On the main logging road through the property, water bars run across the downhill slopes to stop erosion. Sass got some “conservation seed” and spread it on the trails, but it didn’t take, so he has planted crown vetch in its place. The viney ground cover prevents soil on the trail from washing into a nearby brook.

“Here’s an exotic tree,” Sass calls out at a fork in the trail. “A blight resistant American chestnut.” He examines the tin tag fastened to its trunk about chest high. “I planted this 14 years ago.”

Like the chestnut, Sass is not a native of Maine’s forests. He arrived here from Cape Cod, a chemist who wanted a taste of the simple life. He built a homestead in 1972, which he has since filled with books and a couple of woodstoves. The barn he built in 1986 with wood harvested from his property.

A member of the Small Woodlot Owners Association of Maine (SWOAM) and numerous environmental groups, Sass was active in the Ban Clearcutting campaign. When SWOAM came out in favor of Governor King’s Compact for Maine’s Forests, he quit the organization in protest. He rejoined but is threatening to leave for good this time.

Sass spent last Election Day at his local polling place collecting signatures for a new forestry referendum organized by Jonathan Carter. He was uneasy at first. “I wondered if they were going to tar and feather me. But I got one signature every six minutes,” a good figure in a town that is conservative on forestry issues.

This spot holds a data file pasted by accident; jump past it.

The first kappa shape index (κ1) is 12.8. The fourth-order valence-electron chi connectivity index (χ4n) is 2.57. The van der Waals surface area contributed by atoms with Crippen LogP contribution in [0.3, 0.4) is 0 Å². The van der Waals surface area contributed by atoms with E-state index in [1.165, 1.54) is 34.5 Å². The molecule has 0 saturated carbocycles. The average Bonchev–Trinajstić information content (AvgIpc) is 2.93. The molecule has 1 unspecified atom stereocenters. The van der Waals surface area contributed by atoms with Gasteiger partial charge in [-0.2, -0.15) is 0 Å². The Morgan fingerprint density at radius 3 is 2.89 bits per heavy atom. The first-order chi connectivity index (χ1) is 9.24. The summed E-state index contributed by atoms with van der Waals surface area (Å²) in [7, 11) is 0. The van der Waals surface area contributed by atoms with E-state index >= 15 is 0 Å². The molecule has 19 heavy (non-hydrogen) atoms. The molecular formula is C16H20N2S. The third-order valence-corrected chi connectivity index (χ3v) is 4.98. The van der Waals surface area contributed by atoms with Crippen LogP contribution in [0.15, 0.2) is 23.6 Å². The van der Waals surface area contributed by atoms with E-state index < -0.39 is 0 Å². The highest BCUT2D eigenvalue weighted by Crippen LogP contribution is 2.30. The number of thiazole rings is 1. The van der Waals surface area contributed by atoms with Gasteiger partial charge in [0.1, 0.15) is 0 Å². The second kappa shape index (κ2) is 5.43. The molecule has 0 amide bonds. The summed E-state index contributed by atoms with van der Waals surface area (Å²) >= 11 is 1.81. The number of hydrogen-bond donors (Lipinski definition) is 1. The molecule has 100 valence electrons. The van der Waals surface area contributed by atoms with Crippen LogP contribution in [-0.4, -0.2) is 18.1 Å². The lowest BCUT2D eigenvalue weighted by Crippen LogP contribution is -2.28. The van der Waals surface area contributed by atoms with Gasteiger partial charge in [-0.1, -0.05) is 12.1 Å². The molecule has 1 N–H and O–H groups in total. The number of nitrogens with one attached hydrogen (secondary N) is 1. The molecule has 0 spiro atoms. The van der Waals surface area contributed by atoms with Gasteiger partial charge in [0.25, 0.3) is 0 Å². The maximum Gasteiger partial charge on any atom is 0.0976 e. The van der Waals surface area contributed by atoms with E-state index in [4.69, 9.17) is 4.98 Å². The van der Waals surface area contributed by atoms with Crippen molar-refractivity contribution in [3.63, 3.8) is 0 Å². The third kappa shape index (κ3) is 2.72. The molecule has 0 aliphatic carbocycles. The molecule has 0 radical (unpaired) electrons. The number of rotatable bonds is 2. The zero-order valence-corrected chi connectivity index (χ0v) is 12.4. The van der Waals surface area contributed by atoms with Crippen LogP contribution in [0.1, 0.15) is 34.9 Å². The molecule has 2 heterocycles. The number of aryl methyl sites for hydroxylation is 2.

Sass is passionate about the devastation caused by clearcutting. “I went on a historical society tour of cellar holes,” along the old Canada Trail, he explains. “Most of it was on paper company land. It looked like the surface of the moon. They had butchered it, just butchered it. They stick a couple of thousand evergreens in the ground, and they have a big sign there: ’Red pine plantation, a working forest in action.’ They have a small patch of a couple of acres, and 50 times that area is desolation. Desolation.”

A Wood-Mizer portable sawmill completes Sass’s self-contained operation. The gasoline-powered mill has the general size and shape of a Polynesian outrigger, except that it’s made of metal and painted bright orange. The engine and saw are mounted on a carriage that runs on a rail down the length of the chassis; the log stays motionless on the bed while it’s cut.